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We read with great interest the article by Brenner et al.1 in the February 2019 issue regarding early surface ablation on aborted laser in situ keratomileusis (LASIK) flaps. In femtosecond laser–assisted LASIK, the procedure was occasionally aborted due to various abnormal events that lead to complicated flaps. The rescue method reported in this article was photorefractive keratectomy or laser epithelial keratomileusis. These operations require a mechanical method to remove the corneal epithelium. However, in some cases with side cutting or lifting of the flap, the corneal flap did not adhere to the corneal bed firmly. Then the flap would be loose and displace during mechanical removal of the epithelium. We suggest that phototherapeutic keratectomy may be more suitable for epithelial removal in these circumstances. We have used the technique in clinical practice.
In addition, the application time of glucocorticoid eye drops in the article may be short. It is generally believed that glucocorticoid eye drops should be applied for at least 2 months after surface ablation. Brenner et al. reported that patients only received glucocorticoid eye drops for 4 weeks after surface ablation, which could lead to haze or myopia recurrence. The myopia deviation or decline in uncorrected or corrected distance visual acuity of the cases reported in the article may be related to this cause.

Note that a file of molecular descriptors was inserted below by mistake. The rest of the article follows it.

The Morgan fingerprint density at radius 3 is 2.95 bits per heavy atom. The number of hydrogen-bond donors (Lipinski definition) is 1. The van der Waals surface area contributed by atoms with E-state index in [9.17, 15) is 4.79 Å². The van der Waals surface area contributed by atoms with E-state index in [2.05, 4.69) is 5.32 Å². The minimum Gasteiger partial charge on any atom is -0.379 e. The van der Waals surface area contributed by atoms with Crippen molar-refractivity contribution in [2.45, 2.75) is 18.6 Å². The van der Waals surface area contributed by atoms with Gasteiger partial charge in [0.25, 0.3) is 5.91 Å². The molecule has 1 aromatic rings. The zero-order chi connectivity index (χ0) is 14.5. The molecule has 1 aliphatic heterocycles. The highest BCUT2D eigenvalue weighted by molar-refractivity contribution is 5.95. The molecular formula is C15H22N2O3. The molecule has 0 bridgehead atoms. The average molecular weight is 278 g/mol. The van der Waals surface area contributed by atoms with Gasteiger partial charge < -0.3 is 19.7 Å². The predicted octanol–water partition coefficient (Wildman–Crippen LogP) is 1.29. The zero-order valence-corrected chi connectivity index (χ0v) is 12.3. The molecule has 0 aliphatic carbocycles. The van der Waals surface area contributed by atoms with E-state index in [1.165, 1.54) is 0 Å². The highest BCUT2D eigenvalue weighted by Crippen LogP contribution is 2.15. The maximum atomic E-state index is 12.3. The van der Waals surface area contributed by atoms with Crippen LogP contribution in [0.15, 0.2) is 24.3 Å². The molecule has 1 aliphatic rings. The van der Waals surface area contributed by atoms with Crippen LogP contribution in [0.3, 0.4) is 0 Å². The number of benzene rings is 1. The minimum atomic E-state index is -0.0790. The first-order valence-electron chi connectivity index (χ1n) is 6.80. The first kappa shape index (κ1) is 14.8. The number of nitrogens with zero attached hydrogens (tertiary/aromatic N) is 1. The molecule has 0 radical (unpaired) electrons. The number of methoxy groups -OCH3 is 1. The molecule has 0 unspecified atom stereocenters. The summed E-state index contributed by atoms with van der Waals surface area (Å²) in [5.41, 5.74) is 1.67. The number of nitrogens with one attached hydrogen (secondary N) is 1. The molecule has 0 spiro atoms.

Chenghua Wei, MD
E Song, MD
Lixin Mei, MD
- Brenner JE, Mohinani AB, Janbatian HY, Melki S. Early surface ablation on aborted LASIK flaps. J Refract Surg. 2019;35(2):121–125. doi:10.3928/1081597X-20190108-01 [CrossRef]30742227
Phototherapeutic keratectomy (PTK) is an option for epithelial removal prior to surface ablation on aborted laser in situ keratomileusis (LASIK) flaps. In our case series, we used alcohol to loosen the epithelium prior to ablation and thus there was minimal mechanical trauma involved. Additionally, flaps created by femtosecond laser are not true flaps until lifted, so mechanical removal of the epithelium is less of a concern if the flap was not lifted. There were no intraoperative flap complications in this series with this technique. Finally, PTK for this purpose is problematic for surgeons in the United States because many laser platforms are not approved for PTK by the U.S. Food and Drug Administration.
There was one case of mild corneal haze in our series. It is possible that extended length of steroid treatment may have prevented this. We do not believe there is compelling evidence that extended steroid use (2 to 4 months), when combined with mitomycin C (MMC), reduces the incidence of haze versus 1 month of steroids with MMC or MMC alone. For example, in a 2005 study, Gambato et al.2 found a lower incidence of haze with MMC alone (no steroid) when compared with a 3-month course of steroid alone (no MMC). Extended duration of topical steroids increases the chance of intraocular pressure issues and may not be warranted when combined with MMC.
Jason E. Brenner, MD
Samir Melki, MD, PhD
- Brenner JE, Mohinani AB, Janbatian HY, Melki S. Early surface ablation on aborted LASIK flaps. J Refract Surg. 2019;35(2):121–125. doi:10.3928/1081597X-20190108-01 [CrossRef]
- Gambato C, Ghirlando A, Moretto E, Busato F, Midena E. Mitomycin C modulation of corneal wound healing after photorefractive keratectomy in highly myopic eyes. Ophthalmology. 2005;112(2):208–218. doi:10.1016/j.ophtha.2004.07.035 [CrossRef]